Wednesday, 12 November 2008
More To It Than Pasties
I've lost count of the number of times I've first been alerted to an outrage in the world by the tirelessness of Peter Tatchell. Does the guy never sleep? There's a sea-green incorruptibility about him that's for sure. But he's never going to be any sort of British Robespierre. On the other hand, he might yet be a Green MP for Oxford East - a task at which I suspect he'd be absolutely brilliant.
& one of the many reasons he's be brilliant at it is his almost other-worldly willingness to take up issues which have absolutely sod all to do with the process of getting elected. For instance: Cornish nationalism. To date this CIF article has attracted 1400 replies, disproportionately mocking ones.
What interests me about all this is not swirling tales of ancient Celtic mystery, nor even the obvious poverty of the county, but the very real sense I get when I go to Cornwall, especially the far west, of the invention of a nationality. As you go down the peninsula the flags of St.Pirian become more and more prominent. There is now an adjunct of Exeter University based in Truro called the Institute of Cornish Studies with its' own Professor and academic journal. The local paper in Penzance runs a weekly column in Cornish - although I'm never certain which of the three competing versions of Modern Cornish it uses. There are a growing number of Cornish language classes and even children's playgroups. Some bugger has even invented a Cornish kilt for christ's sake. Let me be clear: this does not feel silly whilst you are there. It feels relatively real and authentic - though sitting here in London writing these words I have to remind myself of this fact as, from a distance, it can seem pretty risible.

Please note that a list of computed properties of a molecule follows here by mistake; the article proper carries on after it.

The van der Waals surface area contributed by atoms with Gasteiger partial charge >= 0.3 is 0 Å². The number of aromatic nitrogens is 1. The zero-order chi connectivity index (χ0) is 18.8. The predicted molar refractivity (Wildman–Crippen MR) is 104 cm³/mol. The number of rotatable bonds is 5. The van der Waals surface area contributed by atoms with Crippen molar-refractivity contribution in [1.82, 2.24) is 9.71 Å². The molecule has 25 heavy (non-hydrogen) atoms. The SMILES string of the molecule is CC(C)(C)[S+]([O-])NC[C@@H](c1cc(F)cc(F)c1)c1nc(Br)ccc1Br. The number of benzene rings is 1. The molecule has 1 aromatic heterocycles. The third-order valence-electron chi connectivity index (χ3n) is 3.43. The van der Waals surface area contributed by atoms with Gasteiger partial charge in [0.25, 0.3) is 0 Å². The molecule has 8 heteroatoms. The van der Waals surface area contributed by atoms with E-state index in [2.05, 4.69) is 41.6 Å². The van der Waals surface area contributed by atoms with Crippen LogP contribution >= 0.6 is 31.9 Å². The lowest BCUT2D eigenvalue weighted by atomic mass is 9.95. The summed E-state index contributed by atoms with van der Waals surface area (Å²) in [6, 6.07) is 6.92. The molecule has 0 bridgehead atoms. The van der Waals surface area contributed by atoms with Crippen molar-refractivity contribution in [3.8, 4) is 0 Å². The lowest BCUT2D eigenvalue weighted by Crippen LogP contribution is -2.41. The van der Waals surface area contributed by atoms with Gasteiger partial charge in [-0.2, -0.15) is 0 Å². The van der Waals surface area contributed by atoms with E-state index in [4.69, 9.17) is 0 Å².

What's going on? Is this simply make-believe twinned with a weather eye for EU subsidies? Is it an understandable reaction to the increasing centralisation - well, globalisation - of cultural and economic life?Is it just another example of the balkanisation of absolutely everything? Or is it a small petrel, flying ahead of the storm, warning of the creaking unsuitability of the ancient British state for the challenges of the 21st Century?